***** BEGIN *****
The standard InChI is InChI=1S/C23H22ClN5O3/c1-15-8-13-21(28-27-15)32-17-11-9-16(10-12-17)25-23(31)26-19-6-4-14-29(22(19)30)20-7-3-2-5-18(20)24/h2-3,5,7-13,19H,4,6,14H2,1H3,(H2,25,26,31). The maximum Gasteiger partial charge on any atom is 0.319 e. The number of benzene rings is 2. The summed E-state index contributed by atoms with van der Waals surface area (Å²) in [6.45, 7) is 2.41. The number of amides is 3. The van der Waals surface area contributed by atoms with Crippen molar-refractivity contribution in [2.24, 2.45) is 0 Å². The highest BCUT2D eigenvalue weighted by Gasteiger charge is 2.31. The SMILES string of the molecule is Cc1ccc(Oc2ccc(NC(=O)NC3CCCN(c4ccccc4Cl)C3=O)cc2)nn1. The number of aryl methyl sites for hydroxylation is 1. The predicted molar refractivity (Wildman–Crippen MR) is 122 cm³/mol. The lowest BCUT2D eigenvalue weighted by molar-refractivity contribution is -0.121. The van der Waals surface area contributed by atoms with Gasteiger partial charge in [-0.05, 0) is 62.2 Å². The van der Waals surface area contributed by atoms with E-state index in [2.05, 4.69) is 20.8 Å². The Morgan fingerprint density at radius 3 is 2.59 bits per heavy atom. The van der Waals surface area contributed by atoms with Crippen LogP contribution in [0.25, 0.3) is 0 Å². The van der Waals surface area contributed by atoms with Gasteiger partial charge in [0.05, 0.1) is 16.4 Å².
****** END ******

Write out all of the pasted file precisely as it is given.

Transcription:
The standard InChI is InChI=1S/C23H22ClN5O3/c1-15-8-13-21(28-27-15)32-17-11-9-16(10-12-17)25-23(31)26-19-6-4-14-29(22(19)30)20-7-3-2-5-18(20)24/h2-3,5,7-13,19H,4,6,14H2,1H3,(H2,25,26,31). The maximum Gasteiger partial charge on any atom is 0.319 e. The number of benzene rings is 2. The summed E-state index contributed by atoms with van der Waals surface area (Å²) in [6.45, 7) is 2.41. The number of amides is 3. The van der Waals surface area contributed by atoms with Crippen molar-refractivity contribution in [2.24, 2.45) is 0 Å². The highest BCUT2D eigenvalue weighted by Gasteiger charge is 2.31. The SMILES string of the molecule is Cc1ccc(Oc2ccc(NC(=O)NC3CCCN(c4ccccc4Cl)C3=O)cc2)nn1. The number of aryl methyl sites for hydroxylation is 1. The predicted molar refractivity (Wildman–Crippen MR) is 122 cm³/mol. The lowest BCUT2D eigenvalue weighted by molar-refractivity contribution is -0.121. The van der Waals surface area contributed by atoms with Gasteiger partial charge in [-0.05, 0) is 62.2 Å². The van der Waals surface area contributed by atoms with E-state index in [2.05, 4.69) is 20.8 Å². The Morgan fingerprint density at radius 3 is 2.59 bits per heavy atom. The van der Waals surface area contributed by atoms with Crippen LogP contribution in [0.25, 0.3) is 0 Å². The van der Waals surface area contributed by atoms with Gasteiger partial charge in [0.05, 0.1) is 16.4 Å².